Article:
Does my car insurance cover accidental damage?

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Here's what you need to know...

  • Accidental damage means that your car has been damaged unintentionally
  • Accidental damages may require you to file a claim through your insurance to get the damages repaired or your vehicle replaced
  • You may find that your car insurance policy can help you recover from your loss, so long as you carry the correct coverage option
  • To get your car repaired, you will need to file a claim through your insurance carrier
  • Before filing a claim, assess the damage and determine if paying for the damage yourself is more cost-effective in the long run

One of the most annoying parts of any car owner’s day is discovering that your car has been accidentally damaged by forces beyond your control. This damage can happen for several reasons including:

  • other parked cars
  • shopping cars
  • pedestrians
  • road debris

Whenever your car is damaged by accidental means, you often need to get repairs or replacements processed under your insurance policy. It’s important to assess your loss and your options to determine the best course of action to pursue.

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What qualifies as accidental damage to your vehicle?

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Accidental damage to your car can take many forms, some of which may be accidental on your part and some of which may be caused by another party.

You can be responsible for accidental damages through your own distracted driving habits or parking habits. Drivers that are more careless or unobservant when driving and parking may damage their vehicles accidentally.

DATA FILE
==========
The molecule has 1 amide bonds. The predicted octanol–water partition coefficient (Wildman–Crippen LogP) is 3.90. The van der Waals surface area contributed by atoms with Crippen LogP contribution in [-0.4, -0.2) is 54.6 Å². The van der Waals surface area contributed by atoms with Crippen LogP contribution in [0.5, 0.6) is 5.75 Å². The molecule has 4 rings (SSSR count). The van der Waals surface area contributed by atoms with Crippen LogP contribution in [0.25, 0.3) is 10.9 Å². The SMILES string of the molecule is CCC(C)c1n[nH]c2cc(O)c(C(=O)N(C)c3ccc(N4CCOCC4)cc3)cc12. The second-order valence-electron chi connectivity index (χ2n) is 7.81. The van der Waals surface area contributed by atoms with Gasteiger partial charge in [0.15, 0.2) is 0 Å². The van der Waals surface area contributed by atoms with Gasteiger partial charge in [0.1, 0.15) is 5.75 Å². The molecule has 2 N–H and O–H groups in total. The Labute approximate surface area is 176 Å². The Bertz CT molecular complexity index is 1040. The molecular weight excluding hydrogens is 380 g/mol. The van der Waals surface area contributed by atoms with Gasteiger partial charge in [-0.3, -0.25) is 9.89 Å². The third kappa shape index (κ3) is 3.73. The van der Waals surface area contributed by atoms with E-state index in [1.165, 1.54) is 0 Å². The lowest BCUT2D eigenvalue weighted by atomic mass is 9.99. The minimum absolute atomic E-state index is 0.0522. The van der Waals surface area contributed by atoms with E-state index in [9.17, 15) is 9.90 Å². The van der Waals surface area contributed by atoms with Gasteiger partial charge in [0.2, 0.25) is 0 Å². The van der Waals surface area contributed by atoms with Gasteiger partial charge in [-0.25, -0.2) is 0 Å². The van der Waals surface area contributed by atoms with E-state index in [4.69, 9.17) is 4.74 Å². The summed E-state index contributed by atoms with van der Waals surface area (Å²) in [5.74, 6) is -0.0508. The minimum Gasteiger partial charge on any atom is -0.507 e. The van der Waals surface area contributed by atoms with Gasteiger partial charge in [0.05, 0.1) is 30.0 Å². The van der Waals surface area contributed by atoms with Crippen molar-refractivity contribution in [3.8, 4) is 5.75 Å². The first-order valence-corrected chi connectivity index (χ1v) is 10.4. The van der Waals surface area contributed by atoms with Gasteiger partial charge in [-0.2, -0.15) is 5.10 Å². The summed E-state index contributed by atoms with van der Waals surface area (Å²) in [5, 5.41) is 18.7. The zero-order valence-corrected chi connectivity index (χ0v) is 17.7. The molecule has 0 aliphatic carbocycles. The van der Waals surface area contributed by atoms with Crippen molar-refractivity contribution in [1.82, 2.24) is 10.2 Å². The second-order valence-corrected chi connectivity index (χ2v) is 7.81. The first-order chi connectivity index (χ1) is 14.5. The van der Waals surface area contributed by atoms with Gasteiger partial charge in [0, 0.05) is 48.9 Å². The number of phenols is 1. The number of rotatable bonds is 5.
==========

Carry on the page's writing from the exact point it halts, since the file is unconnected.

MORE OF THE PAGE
Damage could include scratches and gouges in your car’s body, ripped off side mirrors, or damage to your wheels. Although you are responsible for the loss, you may be covered by your policy.

Accidental damages can also be the result of another party’s poor or careless choices, such as when car doors are opened quickly and dent or scratch your car.

Additionally, another party could fail to put their shopping cart away on a windy day, which could lead to dents and scratches when the cart impacts your vehicle. These are losses you did not cause but may still need to get covered under your insurance policy.

There are other types of accidental damages that can occur, such as road debris that is kicked up by a passing vehicle or turbulent weather. This can cause damage to the body of your car, your wheels, and even your windshield and windows.

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How can you go about getting accidental damage covered under your insurance?

Getting your policy to cover accidental damage is fairly simple, it usually requires carrying the correct coverage for your loss. Once you carry the correct coverage, you’ll need to contact your provider to file a claim and provide accurate, honest details about your loss.

These details allow your provider to investigate the claim and determine if you have coverage for the loss.

Carrying comprehensive coverage on your policy is a necessity if you want to have coverage for accidental damage; this is an optional coverage you can choose to carry.